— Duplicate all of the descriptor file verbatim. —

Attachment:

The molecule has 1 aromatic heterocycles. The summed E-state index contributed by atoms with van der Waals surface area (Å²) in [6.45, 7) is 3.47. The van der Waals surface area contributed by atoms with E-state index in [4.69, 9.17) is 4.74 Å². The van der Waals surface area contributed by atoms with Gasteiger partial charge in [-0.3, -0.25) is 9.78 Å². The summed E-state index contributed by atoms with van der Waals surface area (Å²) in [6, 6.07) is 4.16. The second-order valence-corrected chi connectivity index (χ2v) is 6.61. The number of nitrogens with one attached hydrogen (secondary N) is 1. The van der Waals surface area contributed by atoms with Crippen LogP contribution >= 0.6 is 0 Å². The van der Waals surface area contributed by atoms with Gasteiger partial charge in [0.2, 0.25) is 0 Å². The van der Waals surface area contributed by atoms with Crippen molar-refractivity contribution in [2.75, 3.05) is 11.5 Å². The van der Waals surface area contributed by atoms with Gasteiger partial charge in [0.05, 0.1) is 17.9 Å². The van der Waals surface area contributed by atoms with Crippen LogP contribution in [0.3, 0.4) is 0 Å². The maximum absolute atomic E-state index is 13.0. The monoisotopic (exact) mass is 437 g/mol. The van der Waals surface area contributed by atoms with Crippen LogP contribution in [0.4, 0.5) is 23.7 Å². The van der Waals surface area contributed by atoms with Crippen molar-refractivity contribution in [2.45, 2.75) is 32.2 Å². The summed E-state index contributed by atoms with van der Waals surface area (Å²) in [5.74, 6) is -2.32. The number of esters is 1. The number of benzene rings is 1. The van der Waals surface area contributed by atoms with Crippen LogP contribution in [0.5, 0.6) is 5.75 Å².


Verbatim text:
The molecule has 1 aromatic heterocycles. The summed E-state index contributed by atoms with van der Waals surface area (Å²) in [6.45, 7) is 3.47. The van der Waals surface area contributed by atoms with E-state index in [4.69, 9.17) is 4.74 Å². The van der Waals surface area contributed by atoms with Gasteiger partial charge in [-0.3, -0.25) is 9.78 Å². The summed E-state index contributed by atoms with van der Waals surface area (Å²) in [6, 6.07) is 4.16. The second-order valence-corrected chi connectivity index (χ2v) is 6.61. The number of nitrogens with one attached hydrogen (secondary N) is 1. The van der Waals surface area contributed by atoms with Crippen LogP contribution >= 0.6 is 0 Å². The van der Waals surface area contributed by atoms with Gasteiger partial charge in [0.2, 0.25) is 0 Å². The van der Waals surface area contributed by atoms with Crippen molar-refractivity contribution in [2.75, 3.05) is 11.5 Å². The van der Waals surface area contributed by atoms with Gasteiger partial charge in [0.05, 0.1) is 17.9 Å². The van der Waals surface area contributed by atoms with Crippen LogP contribution in [0.3, 0.4) is 0 Å². The maximum absolute atomic E-state index is 13.0. The monoisotopic (exact) mass is 437 g/mol. The van der Waals surface area contributed by atoms with Crippen LogP contribution in [0.4, 0.5) is 23.7 Å². The van der Waals surface area contributed by atoms with Crippen molar-refractivity contribution in [2.45, 2.75) is 32.2 Å². The summed E-state index contributed by atoms with van der Waals surface area (Å²) in [5.74, 6) is -2.32. The number of esters is 1. The number of benzene rings is 1. The van der Waals surface area contributed by atoms with Crippen LogP contribution in [0.5, 0.6) is 5.75 Å².